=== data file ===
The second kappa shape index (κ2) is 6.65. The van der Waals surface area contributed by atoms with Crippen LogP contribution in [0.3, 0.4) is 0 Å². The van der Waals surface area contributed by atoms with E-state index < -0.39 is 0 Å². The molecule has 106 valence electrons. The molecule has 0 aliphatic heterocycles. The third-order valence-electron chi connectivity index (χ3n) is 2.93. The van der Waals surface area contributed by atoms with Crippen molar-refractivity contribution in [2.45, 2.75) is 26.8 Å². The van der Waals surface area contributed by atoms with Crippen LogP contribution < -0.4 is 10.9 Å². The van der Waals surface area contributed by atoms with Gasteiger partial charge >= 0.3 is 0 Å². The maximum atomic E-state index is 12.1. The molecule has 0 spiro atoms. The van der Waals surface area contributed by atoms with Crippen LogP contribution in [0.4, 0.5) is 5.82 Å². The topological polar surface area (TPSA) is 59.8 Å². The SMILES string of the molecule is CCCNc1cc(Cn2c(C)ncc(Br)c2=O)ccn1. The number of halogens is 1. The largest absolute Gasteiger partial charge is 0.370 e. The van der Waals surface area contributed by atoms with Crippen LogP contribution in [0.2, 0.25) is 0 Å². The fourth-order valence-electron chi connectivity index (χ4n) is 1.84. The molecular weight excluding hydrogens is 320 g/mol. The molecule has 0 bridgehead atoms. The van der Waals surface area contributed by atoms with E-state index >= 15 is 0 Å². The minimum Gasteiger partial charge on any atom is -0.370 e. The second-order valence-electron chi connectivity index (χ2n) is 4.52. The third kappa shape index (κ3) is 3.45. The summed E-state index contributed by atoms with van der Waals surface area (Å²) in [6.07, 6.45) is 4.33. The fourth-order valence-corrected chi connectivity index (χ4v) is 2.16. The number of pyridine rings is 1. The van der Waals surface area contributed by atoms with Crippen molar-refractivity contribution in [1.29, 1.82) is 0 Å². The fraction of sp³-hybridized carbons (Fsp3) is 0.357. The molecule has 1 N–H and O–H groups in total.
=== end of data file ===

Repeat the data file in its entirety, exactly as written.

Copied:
The second kappa shape index (κ2) is 6.65. The van der Waals surface area contributed by atoms with Crippen LogP contribution in [0.3, 0.4) is 0 Å². The van der Waals surface area contributed by atoms with E-state index < -0.39 is 0 Å². The molecule has 106 valence electrons. The molecule has 0 aliphatic heterocycles. The third-order valence-electron chi connectivity index (χ3n) is 2.93. The van der Waals surface area contributed by atoms with Crippen molar-refractivity contribution in [2.45, 2.75) is 26.8 Å². The van der Waals surface area contributed by atoms with Crippen LogP contribution < -0.4 is 10.9 Å². The van der Waals surface area contributed by atoms with Gasteiger partial charge >= 0.3 is 0 Å². The maximum atomic E-state index is 12.1. The molecule has 0 spiro atoms. The van der Waals surface area contributed by atoms with Crippen LogP contribution in [0.4, 0.5) is 5.82 Å². The topological polar surface area (TPSA) is 59.8 Å². The SMILES string of the molecule is CCCNc1cc(Cn2c(C)ncc(Br)c2=O)ccn1. The number of halogens is 1. The largest absolute Gasteiger partial charge is 0.370 e. The van der Waals surface area contributed by atoms with Crippen LogP contribution in [0.2, 0.25) is 0 Å². The fourth-order valence-electron chi connectivity index (χ4n) is 1.84. The molecular weight excluding hydrogens is 320 g/mol. The molecule has 0 bridgehead atoms. The van der Waals surface area contributed by atoms with E-state index >= 15 is 0 Å². The minimum Gasteiger partial charge on any atom is -0.370 e. The second-order valence-electron chi connectivity index (χ2n) is 4.52. The third kappa shape index (κ3) is 3.45. The summed E-state index contributed by atoms with van der Waals surface area (Å²) in [6.07, 6.45) is 4.33. The fourth-order valence-corrected chi connectivity index (χ4v) is 2.16. The number of pyridine rings is 1. The van der Waals surface area contributed by atoms with Crippen molar-refractivity contribution in [1.29, 1.82) is 0 Å². The fraction of sp³-hybridized carbons (Fsp3) is 0.357. The molecule has 1 N–H and O–H groups in total.